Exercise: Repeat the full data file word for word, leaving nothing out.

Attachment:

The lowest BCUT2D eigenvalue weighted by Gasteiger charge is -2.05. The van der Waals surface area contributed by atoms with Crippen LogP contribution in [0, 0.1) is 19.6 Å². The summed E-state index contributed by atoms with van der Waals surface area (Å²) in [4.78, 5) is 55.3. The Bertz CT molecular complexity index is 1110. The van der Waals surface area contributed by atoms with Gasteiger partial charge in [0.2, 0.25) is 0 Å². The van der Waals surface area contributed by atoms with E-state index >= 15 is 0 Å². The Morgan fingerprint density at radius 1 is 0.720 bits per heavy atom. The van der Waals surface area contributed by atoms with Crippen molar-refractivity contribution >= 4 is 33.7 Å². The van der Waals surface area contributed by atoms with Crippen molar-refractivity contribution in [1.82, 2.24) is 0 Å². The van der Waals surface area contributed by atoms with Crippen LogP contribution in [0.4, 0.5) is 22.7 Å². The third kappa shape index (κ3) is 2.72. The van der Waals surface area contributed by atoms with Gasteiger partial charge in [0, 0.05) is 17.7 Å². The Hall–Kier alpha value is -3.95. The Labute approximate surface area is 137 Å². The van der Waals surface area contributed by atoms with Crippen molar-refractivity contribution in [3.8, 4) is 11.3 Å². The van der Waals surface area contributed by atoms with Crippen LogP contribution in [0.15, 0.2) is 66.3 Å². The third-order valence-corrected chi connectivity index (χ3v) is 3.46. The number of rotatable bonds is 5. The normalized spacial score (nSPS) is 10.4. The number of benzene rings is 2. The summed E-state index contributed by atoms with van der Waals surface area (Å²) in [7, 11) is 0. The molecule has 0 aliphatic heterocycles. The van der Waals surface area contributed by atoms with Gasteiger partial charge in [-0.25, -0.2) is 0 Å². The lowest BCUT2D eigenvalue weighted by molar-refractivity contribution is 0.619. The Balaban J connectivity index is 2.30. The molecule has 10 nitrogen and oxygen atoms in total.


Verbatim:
The lowest BCUT2D eigenvalue weighted by Gasteiger charge is -2.05. The van der Waals surface area contributed by atoms with Crippen LogP contribution in [0, 0.1) is 19.6 Å². The summed E-state index contributed by atoms with van der Waals surface area (Å²) in [4.78, 5) is 55.3. The Bertz CT molecular complexity index is 1110. The van der Waals surface area contributed by atoms with Gasteiger partial charge in [0.2, 0.25) is 0 Å². The van der Waals surface area contributed by atoms with E-state index >= 15 is 0 Å². The Morgan fingerprint density at radius 1 is 0.720 bits per heavy atom. The van der Waals surface area contributed by atoms with Crippen molar-refractivity contribution >= 4 is 33.7 Å². The van der Waals surface area contributed by atoms with Crippen molar-refractivity contribution in [1.82, 2.24) is 0 Å². The van der Waals surface area contributed by atoms with Crippen LogP contribution in [0.4, 0.5) is 22.7 Å². The third kappa shape index (κ3) is 2.72. The van der Waals surface area contributed by atoms with Gasteiger partial charge in [0, 0.05) is 17.7 Å². The Hall–Kier alpha value is -3.95. The Labute approximate surface area is 137 Å². The van der Waals surface area contributed by atoms with Crippen molar-refractivity contribution in [3.8, 4) is 11.3 Å². The van der Waals surface area contributed by atoms with Crippen LogP contribution in [0.15, 0.2) is 66.3 Å². The third-order valence-corrected chi connectivity index (χ3v) is 3.46. The number of rotatable bonds is 5. The normalized spacial score (nSPS) is 10.4. The number of benzene rings is 2. The summed E-state index contributed by atoms with van der Waals surface area (Å²) in [7, 11) is 0. The molecule has 0 aliphatic heterocycles. The van der Waals surface area contributed by atoms with Gasteiger partial charge in [-0.25, -0.2) is 0 Å². The lowest BCUT2D eigenvalue weighted by molar-refractivity contribution is 0.619. The Balaban J connectivity index is 2.30. The molecule has 10 nitrogen and oxygen atoms in total.